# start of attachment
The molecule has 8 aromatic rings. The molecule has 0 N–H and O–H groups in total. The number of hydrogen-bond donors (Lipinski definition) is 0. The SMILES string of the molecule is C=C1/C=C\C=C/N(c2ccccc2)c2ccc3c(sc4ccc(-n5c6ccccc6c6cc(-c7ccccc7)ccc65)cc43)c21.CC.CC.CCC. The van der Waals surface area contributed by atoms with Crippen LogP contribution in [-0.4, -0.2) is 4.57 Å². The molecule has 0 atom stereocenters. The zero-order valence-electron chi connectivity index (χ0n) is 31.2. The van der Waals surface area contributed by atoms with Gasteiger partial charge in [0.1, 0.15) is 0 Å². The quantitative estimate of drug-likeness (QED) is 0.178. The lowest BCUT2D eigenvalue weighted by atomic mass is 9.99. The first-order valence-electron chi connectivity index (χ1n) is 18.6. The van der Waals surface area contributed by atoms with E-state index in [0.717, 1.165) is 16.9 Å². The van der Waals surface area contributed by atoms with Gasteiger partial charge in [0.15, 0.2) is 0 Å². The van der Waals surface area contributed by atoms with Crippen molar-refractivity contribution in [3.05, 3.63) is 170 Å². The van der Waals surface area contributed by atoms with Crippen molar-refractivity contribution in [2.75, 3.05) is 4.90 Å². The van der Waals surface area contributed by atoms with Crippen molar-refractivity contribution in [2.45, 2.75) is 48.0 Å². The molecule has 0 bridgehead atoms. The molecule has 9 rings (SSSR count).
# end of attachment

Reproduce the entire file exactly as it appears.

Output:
The molecule has 8 aromatic rings. The molecule has 0 N–H and O–H groups in total. The number of hydrogen-bond donors (Lipinski definition) is 0. The SMILES string of the molecule is C=C1/C=C\C=C/N(c2ccccc2)c2ccc3c(sc4ccc(-n5c6ccccc6c6cc(-c7ccccc7)ccc65)cc43)c21.CC.CC.CCC. The van der Waals surface area contributed by atoms with Crippen LogP contribution in [-0.4, -0.2) is 4.57 Å². The molecule has 0 atom stereocenters. The zero-order valence-electron chi connectivity index (χ0n) is 31.2. The van der Waals surface area contributed by atoms with Gasteiger partial charge in [0.1, 0.15) is 0 Å². The quantitative estimate of drug-likeness (QED) is 0.178. The lowest BCUT2D eigenvalue weighted by atomic mass is 9.99. The first-order valence-electron chi connectivity index (χ1n) is 18.6. The van der Waals surface area contributed by atoms with E-state index in [0.717, 1.165) is 16.9 Å². The van der Waals surface area contributed by atoms with Gasteiger partial charge in [0.15, 0.2) is 0 Å². The van der Waals surface area contributed by atoms with Crippen molar-refractivity contribution in [3.05, 3.63) is 170 Å². The van der Waals surface area contributed by atoms with Crippen molar-refractivity contribution in [2.75, 3.05) is 4.90 Å². The van der Waals surface area contributed by atoms with Crippen molar-refractivity contribution in [2.45, 2.75) is 48.0 Å². The molecule has 0 bridgehead atoms. The molecule has 9 rings (SSSR count).